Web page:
I am 5 foot 8 inches and a UK size 12, which is less than the average size in Britain. About 6 weeks ago I went to my doctor for a repeat prescription and I weighed in at 11 stone 7 (72 kilos I think). My body mass index was just “over” which made me “overweight.” My doctor told me I must lose weight otherwise I would be taken off the pill. For the last four weeks I have been on the Weight Watchers diet and lost 2 inches off my waist and 1 and half inches off my thighs. I go to the gym four times a week, walk my dog, and love Aerobic DVDs. Over two and half weeks I lost half a stone and was impressed. Two weeks later (today) I weighed myself and had gained four pounds. I am due for my period in two days’ time. Having found your website, this all looks normal (though any weight gain is not nice for any woman), but my concern is that the doctors always go by the BMI. My average intake is 1600 calories a day. I eat approx ten fruits and veggies, and drink a moderate amount of red wine. Is this weight gain due to the time of the month and/or muscle gain perhaps? Why are doctors so obsessed with the BMI? – Becky
First, let me commend you for striving to maintain a balanced perspective concerning your health, body image and weight. I will try to address some of your questions as best I can, although I am limited without more information and the benefit of a full assessment, including your weight history.
First, I assume when you talk about “the pill” that you mean oral contraceptives. Although women often blame them for weight gain, studies indicate that they have minimal to no effect. Sometimes, however, fluid can be retained in the breasts, thighs, and/or hips, resulting in a sense of heaviness. This water weight would not be lost by cutting calories, but reducing sodium intake can sometimes help alleviate the bloating. Switching to a different prescription with a low dose of estrogen often resolves the problem altogether. In another scenario, in rare cases, some women actually increase muscle mass—which can add weight—if they are sensitive to a slight male sex-hormone effect of the pill. It’s not likely that this is your case, given your doctor’s reaction and opinion. In general, it’s not typical for a doctor to present someone with an ultimatum to lose weight or be taken off birth control pills.
When it comes to BMI, I would say that physicians are trying to be helpful to warn patients against unhealthy weight gain, because they are seeing it a lot in their practices. We’ve all heard the media reports regarding increased rates of high blood pressure, diabetes and the like. However, I do think that they sometimes get so focused on the numbers, that they miss the overall picture for their patients.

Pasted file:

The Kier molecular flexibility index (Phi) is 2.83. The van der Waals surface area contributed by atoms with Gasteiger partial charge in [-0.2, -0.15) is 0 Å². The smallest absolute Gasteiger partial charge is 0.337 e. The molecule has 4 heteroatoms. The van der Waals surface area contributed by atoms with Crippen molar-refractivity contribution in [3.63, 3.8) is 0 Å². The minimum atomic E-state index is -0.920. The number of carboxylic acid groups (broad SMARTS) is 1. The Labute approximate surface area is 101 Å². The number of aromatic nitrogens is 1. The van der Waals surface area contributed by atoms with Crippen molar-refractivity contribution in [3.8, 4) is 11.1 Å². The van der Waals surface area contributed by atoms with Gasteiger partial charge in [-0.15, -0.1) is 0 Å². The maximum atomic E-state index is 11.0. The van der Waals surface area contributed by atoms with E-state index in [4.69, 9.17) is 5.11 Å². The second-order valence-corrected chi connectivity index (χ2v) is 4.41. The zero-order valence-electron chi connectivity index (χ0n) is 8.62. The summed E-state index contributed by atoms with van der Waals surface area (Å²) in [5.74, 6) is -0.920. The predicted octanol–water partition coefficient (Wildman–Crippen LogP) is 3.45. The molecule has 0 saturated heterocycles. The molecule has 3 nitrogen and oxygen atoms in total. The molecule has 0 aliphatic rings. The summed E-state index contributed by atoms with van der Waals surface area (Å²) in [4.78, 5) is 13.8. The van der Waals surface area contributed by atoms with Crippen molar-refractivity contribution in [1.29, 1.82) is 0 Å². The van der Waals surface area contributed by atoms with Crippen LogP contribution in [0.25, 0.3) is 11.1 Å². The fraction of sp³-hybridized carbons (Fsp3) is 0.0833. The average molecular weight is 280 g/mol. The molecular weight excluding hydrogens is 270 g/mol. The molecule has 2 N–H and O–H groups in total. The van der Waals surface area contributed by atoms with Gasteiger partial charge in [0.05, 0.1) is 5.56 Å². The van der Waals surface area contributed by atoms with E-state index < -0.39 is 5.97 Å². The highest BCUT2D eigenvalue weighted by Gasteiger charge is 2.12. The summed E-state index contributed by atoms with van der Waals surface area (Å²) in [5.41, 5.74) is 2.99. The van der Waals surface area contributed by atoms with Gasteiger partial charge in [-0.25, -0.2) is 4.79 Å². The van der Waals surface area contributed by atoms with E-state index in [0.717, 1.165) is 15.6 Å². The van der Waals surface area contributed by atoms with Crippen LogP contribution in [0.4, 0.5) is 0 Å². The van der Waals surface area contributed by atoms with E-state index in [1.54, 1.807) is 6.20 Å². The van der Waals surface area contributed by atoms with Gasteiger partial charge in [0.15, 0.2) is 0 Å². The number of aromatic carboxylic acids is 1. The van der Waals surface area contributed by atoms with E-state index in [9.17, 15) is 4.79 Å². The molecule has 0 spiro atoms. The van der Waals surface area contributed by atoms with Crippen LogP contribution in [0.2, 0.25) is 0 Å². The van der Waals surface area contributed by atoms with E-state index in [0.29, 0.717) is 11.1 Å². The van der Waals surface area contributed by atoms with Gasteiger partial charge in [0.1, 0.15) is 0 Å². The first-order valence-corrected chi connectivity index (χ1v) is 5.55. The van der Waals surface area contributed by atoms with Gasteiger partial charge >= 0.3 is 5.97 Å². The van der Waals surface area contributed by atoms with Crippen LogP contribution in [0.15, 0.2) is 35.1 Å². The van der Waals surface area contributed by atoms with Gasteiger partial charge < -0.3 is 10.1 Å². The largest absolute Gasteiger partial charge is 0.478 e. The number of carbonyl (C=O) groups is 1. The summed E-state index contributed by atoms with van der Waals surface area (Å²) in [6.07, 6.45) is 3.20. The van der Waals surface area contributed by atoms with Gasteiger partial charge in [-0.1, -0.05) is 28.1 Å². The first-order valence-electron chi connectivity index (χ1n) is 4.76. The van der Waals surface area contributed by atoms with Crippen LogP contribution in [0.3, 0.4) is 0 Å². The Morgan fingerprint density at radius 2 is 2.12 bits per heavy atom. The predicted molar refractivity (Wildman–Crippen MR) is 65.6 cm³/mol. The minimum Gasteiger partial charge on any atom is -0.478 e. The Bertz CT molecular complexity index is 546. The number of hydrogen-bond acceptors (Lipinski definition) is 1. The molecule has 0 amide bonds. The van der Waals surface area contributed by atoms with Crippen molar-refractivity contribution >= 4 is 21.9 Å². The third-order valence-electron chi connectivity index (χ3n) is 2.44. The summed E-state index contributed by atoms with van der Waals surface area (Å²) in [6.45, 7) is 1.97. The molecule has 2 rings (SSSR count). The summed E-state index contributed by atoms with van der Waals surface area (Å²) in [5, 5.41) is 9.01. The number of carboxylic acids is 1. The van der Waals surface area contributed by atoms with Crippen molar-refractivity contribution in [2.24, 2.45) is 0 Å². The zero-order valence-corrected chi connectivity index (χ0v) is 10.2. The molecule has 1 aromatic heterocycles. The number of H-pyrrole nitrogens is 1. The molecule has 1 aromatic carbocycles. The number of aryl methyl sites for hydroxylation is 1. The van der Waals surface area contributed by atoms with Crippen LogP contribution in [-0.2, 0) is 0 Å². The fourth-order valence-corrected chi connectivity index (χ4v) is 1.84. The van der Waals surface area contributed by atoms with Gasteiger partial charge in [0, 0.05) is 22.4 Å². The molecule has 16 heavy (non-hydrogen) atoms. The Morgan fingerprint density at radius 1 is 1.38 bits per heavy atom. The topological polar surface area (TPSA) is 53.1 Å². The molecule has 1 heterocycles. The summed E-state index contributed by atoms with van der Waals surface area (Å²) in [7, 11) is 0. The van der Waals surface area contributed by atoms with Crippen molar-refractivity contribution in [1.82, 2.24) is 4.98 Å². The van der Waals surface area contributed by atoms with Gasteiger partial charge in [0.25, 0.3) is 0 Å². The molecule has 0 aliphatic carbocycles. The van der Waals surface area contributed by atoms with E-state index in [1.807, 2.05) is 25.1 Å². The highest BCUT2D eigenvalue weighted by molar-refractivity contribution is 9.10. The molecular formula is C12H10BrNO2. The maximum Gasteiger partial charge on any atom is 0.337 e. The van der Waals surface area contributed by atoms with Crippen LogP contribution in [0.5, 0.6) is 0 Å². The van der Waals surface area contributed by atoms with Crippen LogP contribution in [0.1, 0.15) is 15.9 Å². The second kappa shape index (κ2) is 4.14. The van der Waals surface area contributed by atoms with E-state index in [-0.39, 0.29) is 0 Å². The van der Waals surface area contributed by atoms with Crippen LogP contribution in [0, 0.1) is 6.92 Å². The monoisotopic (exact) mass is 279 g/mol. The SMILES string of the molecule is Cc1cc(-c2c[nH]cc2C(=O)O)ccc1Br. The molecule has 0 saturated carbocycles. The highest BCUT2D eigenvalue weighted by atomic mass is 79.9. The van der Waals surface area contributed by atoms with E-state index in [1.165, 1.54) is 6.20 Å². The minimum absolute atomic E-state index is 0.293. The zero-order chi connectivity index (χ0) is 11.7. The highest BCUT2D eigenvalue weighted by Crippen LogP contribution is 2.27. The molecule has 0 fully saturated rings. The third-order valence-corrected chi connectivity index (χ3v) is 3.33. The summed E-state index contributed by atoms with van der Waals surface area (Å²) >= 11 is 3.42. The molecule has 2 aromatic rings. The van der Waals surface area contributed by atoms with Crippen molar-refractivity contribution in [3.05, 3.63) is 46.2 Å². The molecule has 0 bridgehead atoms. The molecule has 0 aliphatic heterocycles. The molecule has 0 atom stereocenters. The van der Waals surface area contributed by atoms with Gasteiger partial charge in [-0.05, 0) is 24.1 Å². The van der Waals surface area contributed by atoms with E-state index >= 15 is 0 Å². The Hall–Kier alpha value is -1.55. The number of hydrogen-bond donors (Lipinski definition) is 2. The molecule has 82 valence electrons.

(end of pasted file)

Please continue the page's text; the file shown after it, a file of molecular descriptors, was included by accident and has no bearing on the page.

In your case specifically, you have been trying to eat healthfully and are very active physically. By my calculations, your BMI during the time of your exam (converted to 74.3 kg) was just under what is categorized as overweight, so my guess is that your doctor was thinking he is helping you in a preventative way. But from what you’ve told me, I would not be concerned. (I’m assuming you didn’t gain a lot of weight in a short period of time before your exam.)
Actually, I’d caution you to not swing over to the side of exercising and dieting obsessively; some people find Weight Watchers can trigger that mindset, especially with the weigh-ins. You can get some useful information from the program, but in the long run, you want to adopt permanent lifestyle changes that incorporate flexibility. Check out the many articles in our Eat Well, Live Well section for more information.
Lastly, you are correct that the kind of weight gain you experienced most recently could have been caused by premenstrual fluid retention and to some extent, building muscle (which would be more so over a longer period of time). If you are eating well and staying active, don’t fret over minor weight fluctuations.
Be strong, take good care of yourself, and let your weight settle naturally to what is healthiest for your body type.
Ann Capper, RD, CDN